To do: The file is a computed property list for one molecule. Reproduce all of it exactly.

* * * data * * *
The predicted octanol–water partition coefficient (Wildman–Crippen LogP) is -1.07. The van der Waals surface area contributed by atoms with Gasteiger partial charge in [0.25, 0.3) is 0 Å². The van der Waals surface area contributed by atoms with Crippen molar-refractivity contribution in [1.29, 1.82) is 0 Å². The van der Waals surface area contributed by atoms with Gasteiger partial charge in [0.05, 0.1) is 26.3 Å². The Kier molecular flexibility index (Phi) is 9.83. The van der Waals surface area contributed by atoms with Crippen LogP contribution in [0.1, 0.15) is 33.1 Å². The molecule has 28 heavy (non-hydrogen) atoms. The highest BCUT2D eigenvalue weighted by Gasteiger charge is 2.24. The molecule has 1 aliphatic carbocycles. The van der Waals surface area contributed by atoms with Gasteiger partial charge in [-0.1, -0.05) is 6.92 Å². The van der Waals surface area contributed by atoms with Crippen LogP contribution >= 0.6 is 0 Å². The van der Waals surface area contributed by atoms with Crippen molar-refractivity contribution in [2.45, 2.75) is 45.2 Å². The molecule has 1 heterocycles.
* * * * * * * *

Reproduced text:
The predicted octanol–water partition coefficient (Wildman–Crippen LogP) is -1.07. The van der Waals surface area contributed by atoms with Gasteiger partial charge in [0.25, 0.3) is 0 Å². The van der Waals surface area contributed by atoms with Crippen molar-refractivity contribution in [1.29, 1.82) is 0 Å². The van der Waals surface area contributed by atoms with Gasteiger partial charge in [0.05, 0.1) is 26.3 Å². The Kier molecular flexibility index (Phi) is 9.83. The van der Waals surface area contributed by atoms with Crippen LogP contribution in [0.1, 0.15) is 33.1 Å². The molecule has 28 heavy (non-hydrogen) atoms. The highest BCUT2D eigenvalue weighted by Gasteiger charge is 2.24. The molecule has 1 aliphatic carbocycles. The van der Waals surface area contributed by atoms with Gasteiger partial charge in [-0.1, -0.05) is 6.92 Å². The van der Waals surface area contributed by atoms with Crippen LogP contribution >= 0.6 is 0 Å². The van der Waals surface area contributed by atoms with Crippen molar-refractivity contribution in [2.45, 2.75) is 45.2 Å². The molecule has 1 heterocycles.